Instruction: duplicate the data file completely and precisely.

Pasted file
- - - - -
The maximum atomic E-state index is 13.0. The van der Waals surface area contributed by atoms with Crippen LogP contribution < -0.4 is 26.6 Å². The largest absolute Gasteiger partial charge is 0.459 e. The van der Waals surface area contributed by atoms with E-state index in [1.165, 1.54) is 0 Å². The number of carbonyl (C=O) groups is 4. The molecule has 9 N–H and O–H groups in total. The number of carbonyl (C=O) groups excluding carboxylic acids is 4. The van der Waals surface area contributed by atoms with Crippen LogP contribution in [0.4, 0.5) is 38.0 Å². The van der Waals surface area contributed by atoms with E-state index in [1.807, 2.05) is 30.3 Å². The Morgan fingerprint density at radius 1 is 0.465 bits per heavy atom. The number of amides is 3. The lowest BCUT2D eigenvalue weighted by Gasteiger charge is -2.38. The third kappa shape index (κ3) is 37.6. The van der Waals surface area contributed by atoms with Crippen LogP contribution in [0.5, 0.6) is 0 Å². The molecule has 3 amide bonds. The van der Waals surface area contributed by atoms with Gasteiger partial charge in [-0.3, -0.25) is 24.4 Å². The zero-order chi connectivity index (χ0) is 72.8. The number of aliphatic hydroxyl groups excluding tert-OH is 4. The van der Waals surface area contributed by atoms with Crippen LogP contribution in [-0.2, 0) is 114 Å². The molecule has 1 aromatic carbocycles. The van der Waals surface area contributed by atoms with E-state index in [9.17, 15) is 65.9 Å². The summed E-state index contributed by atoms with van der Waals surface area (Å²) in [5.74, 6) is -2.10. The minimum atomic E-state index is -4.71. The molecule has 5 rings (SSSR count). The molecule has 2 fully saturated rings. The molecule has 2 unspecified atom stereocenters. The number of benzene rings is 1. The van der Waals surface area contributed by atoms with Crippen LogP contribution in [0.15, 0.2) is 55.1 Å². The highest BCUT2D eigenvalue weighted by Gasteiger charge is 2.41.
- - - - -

The maximum atomic E-state index is 13.0. The van der Waals surface area contributed by atoms with Crippen LogP contribution < -0.4 is 26.6 Å². The largest absolute Gasteiger partial charge is 0.459 e. The van der Waals surface area contributed by atoms with E-state index in [1.165, 1.54) is 0 Å². The number of carbonyl (C=O) groups is 4. The molecule has 9 N–H and O–H groups in total. The number of carbonyl (C=O) groups excluding carboxylic acids is 4. The van der Waals surface area contributed by atoms with Crippen LogP contribution in [0.4, 0.5) is 38.0 Å². The van der Waals surface area contributed by atoms with E-state index in [1.807, 2.05) is 30.3 Å². The Morgan fingerprint density at radius 1 is 0.465 bits per heavy atom. The number of amides is 3. The lowest BCUT2D eigenvalue weighted by Gasteiger charge is -2.38. The third kappa shape index (κ3) is 37.6. The van der Waals surface area contributed by atoms with Crippen LogP contribution in [0.5, 0.6) is 0 Å². The molecule has 3 amide bonds. The van der Waals surface area contributed by atoms with Gasteiger partial charge in [-0.3, -0.25) is 24.4 Å². The zero-order chi connectivity index (χ0) is 72.8. The number of aliphatic hydroxyl groups excluding tert-OH is 4. The van der Waals surface area contributed by atoms with Crippen LogP contribution in [-0.2, 0) is 114 Å². The molecule has 1 aromatic carbocycles. The van der Waals surface area contributed by atoms with E-state index in [9.17, 15) is 65.9 Å². The summed E-state index contributed by atoms with van der Waals surface area (Å²) in [5.74, 6) is -2.10. The minimum atomic E-state index is -4.71. The molecule has 5 rings (SSSR count). The molecule has 2 fully saturated rings. The molecule has 2 unspecified atom stereocenters. The number of benzene rings is 1. The van der Waals surface area contributed by atoms with Crippen LogP contribution in [0.15, 0.2) is 55.1 Å². The highest BCUT2D eigenvalue weighted by Gasteiger charge is 2.41.